Buvette: The Pleasure of Good Food by Jody Williams with Julia Turshen, with photographs by Gentl and Hyers (Grand Central Publishing), $30
Stumbling upon Buvette, Jody Williams’s gastrotheque in New York City’s West Village, is like discovering a treasure: The tiny jewel of a restaurant is impossibly cozy and welcoming, with French-inspired food that
is casual, inventive, and utterly irresistible. It’s a favorite spot of Martha’s and our editors’.
Buvette may seat only a handful of people, but Williams’s cookbook means we can all reproduce its culinary wonders at home. This is not a fussy chef’s cookbook -- the rustic simplicity of her food allowed her to write recipes any cook can follow. Williams herself is not classically trained; her sense of curiosity and adventure took her to Europe and Japan, where she apprenticed in kitchens and soaked up everything culinary that she could.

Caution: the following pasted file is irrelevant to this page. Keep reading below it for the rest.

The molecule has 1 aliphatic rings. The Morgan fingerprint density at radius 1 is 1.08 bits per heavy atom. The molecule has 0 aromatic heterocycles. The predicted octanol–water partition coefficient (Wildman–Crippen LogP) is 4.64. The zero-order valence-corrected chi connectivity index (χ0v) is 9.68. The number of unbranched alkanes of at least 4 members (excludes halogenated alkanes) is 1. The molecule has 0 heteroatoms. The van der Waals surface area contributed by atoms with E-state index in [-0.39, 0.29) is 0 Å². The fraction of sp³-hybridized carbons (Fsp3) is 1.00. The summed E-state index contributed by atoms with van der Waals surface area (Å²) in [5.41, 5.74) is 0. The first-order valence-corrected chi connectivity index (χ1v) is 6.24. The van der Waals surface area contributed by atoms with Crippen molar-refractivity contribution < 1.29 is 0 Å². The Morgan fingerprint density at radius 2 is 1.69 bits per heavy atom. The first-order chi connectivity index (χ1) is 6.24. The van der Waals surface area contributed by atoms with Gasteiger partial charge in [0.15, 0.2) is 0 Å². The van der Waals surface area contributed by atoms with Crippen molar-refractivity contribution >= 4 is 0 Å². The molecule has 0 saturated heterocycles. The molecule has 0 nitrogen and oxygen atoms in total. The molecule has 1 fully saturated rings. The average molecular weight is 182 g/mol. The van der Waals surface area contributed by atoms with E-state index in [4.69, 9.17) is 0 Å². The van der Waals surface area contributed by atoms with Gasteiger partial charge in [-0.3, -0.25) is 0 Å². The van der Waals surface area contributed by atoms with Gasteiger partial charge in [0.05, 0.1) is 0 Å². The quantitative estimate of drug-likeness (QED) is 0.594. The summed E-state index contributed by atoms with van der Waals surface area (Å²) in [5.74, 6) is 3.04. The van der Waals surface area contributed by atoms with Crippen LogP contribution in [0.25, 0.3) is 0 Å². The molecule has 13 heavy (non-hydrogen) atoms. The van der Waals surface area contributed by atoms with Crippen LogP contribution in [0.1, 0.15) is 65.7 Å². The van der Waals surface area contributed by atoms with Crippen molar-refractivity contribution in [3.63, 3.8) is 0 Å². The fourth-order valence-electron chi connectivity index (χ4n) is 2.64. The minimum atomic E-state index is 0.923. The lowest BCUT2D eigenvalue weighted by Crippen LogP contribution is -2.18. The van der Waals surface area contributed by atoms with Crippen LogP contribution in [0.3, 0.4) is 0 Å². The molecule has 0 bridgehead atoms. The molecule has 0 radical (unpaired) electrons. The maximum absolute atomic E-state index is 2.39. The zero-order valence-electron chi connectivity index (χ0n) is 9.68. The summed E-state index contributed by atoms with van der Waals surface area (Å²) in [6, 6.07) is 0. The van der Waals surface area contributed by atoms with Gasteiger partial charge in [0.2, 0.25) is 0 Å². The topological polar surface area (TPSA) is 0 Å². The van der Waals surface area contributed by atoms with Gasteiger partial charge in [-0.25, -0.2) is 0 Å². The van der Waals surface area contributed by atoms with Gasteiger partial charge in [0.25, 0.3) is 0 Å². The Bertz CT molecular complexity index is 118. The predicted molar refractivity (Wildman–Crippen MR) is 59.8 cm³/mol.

Like the restaurant, the book has a little of everything -- breakfast treats, crepes, egg dishes, snacks and salads and sandwiches, vegetables, pizzas, soups, traditional French main courses like choucroute garnie, desserts, and more -- all with gorgeous photographs by Gentl and Hyers, and charming, reassuring tips and advice. It sounds like a lot for a single volume, and it is -- but Williams is a master at fitting wonderful things into not-so- big packages.
Eggs over sauteed asparagus with Parmigiano-Reggiano would be a welcome meal at any time of day.
Pinzimonio (Italian crudites with good olive oil) is simple yet satisfying.
Williams declares artichokes her favorite vegetables “in the entire world”; one way she serves them is raw in a salad with lemon juice, olive oil, and shavings of cheese.
You would never guess that five ingredients are all you need to make scallops with nutty brown butter.